JF: I mean listen, this is coming from an unbiased place. Honestly, I love the idea of Lara Jean and Peter Kavinsky working things out and getting back together, that’s the realistic nature of a relationship and to have a healthy relationship is learning and communicating and ultimately not just throwing it away. I do ultimately think that Lara Jean and John Ambrose end up together in the long run.










About the author
Mylene Mendoza
Candy Staff Writer

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Katherine Go 2 days ago

Cold Food

The most thrilling and delightful moment of any school day is opening up your baon during breaks. There is always so much excitement in unveiling your homemade meal and snacks housed inside matching heat-insulating containers. Because preparing packed meals is an age-old tradition of showing parental love, loved ones pour effort into curating a nutritious meal accompanied by a selection of side dishes, desserts, and beverages daily; it reminds us that we are being taken care of, even from far away.

Baon plays a significant role in a Filipino childhood. Almost every Filipino child comes to school with baon made especially for them by their parents or household helpers. Even Filipinos in the labor force continue to bring baon for varying reasons: to save money, recycle leftovers, cater to personal taste, or attend to special needs. Nonetheless, eating your baon is a heart-warming experience that allows Filipinos to bring a piece of home along with them wherever they go.

Even other cultures practice making packed lunch. In Japan, mothers create bento--Japanese meals in partitioned boxes. Because of the popularity of bento, trends have emerged, such as the Kyaraben, or character-themed bento. Naturally, Japanese parents and students began competing for who had the cutest and tastiest bento, and this is similar to what I have witnessed in my own childhood. I remember seeing my classmates sharing their snacks and lunches. They would compare and boast about their parents' or yayas’ cooking. In my case, I never had the chance to join in the competition or indulge in homemade cooking. Up until this day, I have never brought any baon to school.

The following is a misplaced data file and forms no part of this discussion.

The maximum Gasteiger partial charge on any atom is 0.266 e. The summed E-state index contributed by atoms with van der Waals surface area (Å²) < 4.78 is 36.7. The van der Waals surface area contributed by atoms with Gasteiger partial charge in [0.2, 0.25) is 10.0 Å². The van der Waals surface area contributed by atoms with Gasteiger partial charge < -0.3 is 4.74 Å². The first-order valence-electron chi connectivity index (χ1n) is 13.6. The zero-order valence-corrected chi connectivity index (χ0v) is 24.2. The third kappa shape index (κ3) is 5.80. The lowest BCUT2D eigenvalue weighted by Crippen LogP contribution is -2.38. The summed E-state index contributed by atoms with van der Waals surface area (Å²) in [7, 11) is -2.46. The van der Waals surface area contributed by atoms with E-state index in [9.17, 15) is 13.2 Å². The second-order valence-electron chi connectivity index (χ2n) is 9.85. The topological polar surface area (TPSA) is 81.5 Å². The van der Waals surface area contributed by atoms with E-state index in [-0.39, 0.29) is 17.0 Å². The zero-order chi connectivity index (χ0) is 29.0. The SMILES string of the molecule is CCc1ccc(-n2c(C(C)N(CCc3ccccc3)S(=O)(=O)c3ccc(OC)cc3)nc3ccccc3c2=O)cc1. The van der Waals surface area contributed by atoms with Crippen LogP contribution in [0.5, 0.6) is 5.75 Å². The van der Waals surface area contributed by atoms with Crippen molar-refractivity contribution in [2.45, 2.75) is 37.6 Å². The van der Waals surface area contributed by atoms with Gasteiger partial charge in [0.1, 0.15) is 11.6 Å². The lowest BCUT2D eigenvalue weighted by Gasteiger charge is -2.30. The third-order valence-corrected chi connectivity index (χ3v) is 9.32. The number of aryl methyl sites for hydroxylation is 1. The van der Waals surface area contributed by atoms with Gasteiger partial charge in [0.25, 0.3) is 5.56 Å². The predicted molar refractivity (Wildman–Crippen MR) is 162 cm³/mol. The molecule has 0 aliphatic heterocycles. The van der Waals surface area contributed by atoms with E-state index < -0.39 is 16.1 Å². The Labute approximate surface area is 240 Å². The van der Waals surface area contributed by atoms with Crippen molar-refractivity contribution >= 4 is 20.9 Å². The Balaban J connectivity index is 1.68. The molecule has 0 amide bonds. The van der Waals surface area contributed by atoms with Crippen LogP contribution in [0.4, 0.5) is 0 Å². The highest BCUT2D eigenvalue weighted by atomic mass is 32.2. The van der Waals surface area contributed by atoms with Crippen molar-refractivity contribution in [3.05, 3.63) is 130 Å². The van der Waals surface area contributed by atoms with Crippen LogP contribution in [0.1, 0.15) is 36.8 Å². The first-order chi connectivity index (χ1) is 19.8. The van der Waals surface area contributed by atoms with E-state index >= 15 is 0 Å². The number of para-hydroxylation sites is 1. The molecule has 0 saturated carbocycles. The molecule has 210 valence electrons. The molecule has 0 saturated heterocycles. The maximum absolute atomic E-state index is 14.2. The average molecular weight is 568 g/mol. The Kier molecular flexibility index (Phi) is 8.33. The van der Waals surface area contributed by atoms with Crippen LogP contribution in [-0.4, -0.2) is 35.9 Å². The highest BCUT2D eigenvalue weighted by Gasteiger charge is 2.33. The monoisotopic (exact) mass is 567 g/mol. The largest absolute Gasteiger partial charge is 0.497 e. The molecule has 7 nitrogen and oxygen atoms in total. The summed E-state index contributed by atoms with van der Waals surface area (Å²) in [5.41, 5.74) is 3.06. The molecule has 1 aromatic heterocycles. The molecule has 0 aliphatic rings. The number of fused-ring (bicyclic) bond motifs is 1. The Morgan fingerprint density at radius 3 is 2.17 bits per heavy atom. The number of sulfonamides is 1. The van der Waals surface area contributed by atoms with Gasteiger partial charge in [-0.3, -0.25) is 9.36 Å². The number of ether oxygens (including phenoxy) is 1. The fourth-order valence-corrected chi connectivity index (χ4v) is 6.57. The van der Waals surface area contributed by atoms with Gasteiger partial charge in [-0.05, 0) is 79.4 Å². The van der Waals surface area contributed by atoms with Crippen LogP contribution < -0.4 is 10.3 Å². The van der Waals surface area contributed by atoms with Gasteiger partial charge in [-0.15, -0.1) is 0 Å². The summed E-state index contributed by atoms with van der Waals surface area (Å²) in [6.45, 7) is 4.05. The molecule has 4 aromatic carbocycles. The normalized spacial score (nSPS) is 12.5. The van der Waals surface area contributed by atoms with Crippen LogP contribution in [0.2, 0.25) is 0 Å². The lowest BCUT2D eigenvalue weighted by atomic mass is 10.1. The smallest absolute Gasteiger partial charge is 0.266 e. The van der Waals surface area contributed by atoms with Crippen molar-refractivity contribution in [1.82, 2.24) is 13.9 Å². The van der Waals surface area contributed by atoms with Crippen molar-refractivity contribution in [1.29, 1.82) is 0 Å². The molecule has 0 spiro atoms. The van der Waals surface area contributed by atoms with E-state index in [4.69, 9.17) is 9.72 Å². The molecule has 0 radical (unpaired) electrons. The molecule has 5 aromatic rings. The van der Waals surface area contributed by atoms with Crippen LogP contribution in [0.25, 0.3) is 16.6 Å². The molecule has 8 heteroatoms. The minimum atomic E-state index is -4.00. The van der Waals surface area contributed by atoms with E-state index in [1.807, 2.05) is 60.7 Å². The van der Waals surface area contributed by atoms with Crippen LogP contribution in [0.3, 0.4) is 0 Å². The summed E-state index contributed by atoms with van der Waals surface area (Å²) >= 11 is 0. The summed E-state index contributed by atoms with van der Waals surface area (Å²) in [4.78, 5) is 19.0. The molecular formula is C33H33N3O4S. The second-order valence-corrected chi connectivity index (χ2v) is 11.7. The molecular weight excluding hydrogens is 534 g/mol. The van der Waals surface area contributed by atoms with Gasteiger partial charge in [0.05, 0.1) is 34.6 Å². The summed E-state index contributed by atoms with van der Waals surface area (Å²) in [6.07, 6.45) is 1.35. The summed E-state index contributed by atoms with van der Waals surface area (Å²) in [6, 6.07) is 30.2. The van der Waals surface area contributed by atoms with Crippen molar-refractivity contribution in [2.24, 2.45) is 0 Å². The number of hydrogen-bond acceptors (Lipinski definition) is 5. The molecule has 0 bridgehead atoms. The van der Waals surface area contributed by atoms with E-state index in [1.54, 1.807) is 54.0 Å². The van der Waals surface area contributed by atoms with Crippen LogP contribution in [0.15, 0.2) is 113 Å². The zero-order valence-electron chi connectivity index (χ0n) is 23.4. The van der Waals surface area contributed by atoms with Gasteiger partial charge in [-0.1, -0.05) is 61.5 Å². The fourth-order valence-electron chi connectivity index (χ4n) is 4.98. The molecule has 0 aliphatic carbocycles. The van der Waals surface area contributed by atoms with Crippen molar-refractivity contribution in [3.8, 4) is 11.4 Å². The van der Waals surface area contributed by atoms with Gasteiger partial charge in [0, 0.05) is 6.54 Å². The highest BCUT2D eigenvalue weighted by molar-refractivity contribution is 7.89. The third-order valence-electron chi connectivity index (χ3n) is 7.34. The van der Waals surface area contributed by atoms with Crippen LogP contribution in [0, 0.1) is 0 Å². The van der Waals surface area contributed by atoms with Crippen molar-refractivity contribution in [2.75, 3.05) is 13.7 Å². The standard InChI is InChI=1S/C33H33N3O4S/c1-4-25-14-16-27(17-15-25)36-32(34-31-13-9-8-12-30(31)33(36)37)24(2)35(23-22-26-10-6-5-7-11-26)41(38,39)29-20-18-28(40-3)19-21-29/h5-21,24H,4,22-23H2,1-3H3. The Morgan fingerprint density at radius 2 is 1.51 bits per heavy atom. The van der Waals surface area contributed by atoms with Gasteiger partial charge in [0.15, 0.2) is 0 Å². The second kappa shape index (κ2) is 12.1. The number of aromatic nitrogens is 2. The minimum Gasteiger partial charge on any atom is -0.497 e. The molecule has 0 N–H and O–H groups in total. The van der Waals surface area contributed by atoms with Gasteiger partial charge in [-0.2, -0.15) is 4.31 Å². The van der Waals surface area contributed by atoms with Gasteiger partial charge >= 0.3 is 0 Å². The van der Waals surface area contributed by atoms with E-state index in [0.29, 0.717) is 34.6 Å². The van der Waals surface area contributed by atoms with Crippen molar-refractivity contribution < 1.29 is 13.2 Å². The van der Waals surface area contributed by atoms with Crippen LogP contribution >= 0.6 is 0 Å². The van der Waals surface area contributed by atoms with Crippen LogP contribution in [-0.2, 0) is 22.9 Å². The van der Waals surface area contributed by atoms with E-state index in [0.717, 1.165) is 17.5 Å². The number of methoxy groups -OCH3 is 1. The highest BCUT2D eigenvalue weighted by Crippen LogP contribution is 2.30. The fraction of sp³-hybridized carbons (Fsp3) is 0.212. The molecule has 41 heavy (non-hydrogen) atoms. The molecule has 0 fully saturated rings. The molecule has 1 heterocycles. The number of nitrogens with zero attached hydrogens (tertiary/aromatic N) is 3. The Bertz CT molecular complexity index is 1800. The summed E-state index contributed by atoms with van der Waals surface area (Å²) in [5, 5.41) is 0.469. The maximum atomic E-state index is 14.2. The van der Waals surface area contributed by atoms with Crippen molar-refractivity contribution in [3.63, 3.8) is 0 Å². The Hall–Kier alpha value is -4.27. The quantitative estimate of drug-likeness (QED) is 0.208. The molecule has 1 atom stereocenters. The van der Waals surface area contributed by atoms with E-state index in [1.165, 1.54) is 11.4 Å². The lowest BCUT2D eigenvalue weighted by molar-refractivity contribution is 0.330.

For a long time, I envied others. As trivial or petty as it may seem, not having baon became a problem for my grade school self. During that time, I had to sit in a separate cafeteria away from my friends because the kids who bought food were assigned to sit elsewhere. You could consider me spoiled, but I wanted to experience something most kids did. I had food at home, so what made it so hard to bring some with me to school?

Now that I am on my final year in high school I have come to realize the benefits of purchasing my own food. Since I spent on food everyday, I learned to budget my allowance at a young age. Over the years, I learned to practice self-control whenever I wanted to eat more greasy fries and drink sweetened beverages. I have tasted the strangest viands at the school cafeterias, and I have repeatedly satiated myself over my latest delicious discoveries. Despite the struggles, I am thankful that I have never had baon because of what I have learned. Not to mention, I never had to experience eating cold food.